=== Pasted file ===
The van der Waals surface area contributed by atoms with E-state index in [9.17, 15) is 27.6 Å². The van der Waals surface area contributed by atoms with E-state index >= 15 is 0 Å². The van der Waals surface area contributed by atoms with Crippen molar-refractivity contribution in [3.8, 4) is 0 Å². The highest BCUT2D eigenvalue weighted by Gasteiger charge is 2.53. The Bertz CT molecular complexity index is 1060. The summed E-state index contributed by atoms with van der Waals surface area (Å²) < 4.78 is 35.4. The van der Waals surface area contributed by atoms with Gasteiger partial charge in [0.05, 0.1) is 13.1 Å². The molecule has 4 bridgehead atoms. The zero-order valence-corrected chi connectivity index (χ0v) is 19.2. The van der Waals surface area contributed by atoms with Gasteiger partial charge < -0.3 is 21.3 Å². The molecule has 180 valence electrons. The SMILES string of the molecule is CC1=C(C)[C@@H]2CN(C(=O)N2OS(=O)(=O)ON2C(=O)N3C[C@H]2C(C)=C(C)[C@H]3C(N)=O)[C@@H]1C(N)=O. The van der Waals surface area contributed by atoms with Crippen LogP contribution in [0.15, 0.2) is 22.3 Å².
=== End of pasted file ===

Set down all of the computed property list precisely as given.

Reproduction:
The van der Waals surface area contributed by atoms with E-state index in [9.17, 15) is 27.6 Å². The van der Waals surface area contributed by atoms with E-state index >= 15 is 0 Å². The van der Waals surface area contributed by atoms with Crippen molar-refractivity contribution in [3.8, 4) is 0 Å². The highest BCUT2D eigenvalue weighted by Gasteiger charge is 2.53. The Bertz CT molecular complexity index is 1060. The summed E-state index contributed by atoms with van der Waals surface area (Å²) < 4.78 is 35.4. The van der Waals surface area contributed by atoms with Gasteiger partial charge in [0.05, 0.1) is 13.1 Å². The molecule has 4 bridgehead atoms. The zero-order valence-corrected chi connectivity index (χ0v) is 19.2. The van der Waals surface area contributed by atoms with Gasteiger partial charge < -0.3 is 21.3 Å². The molecule has 180 valence electrons. The SMILES string of the molecule is CC1=C(C)[C@@H]2CN(C(=O)N2OS(=O)(=O)ON2C(=O)N3C[C@H]2C(C)=C(C)[C@H]3C(N)=O)[C@@H]1C(N)=O. The van der Waals surface area contributed by atoms with Crippen LogP contribution in [0.15, 0.2) is 22.3 Å².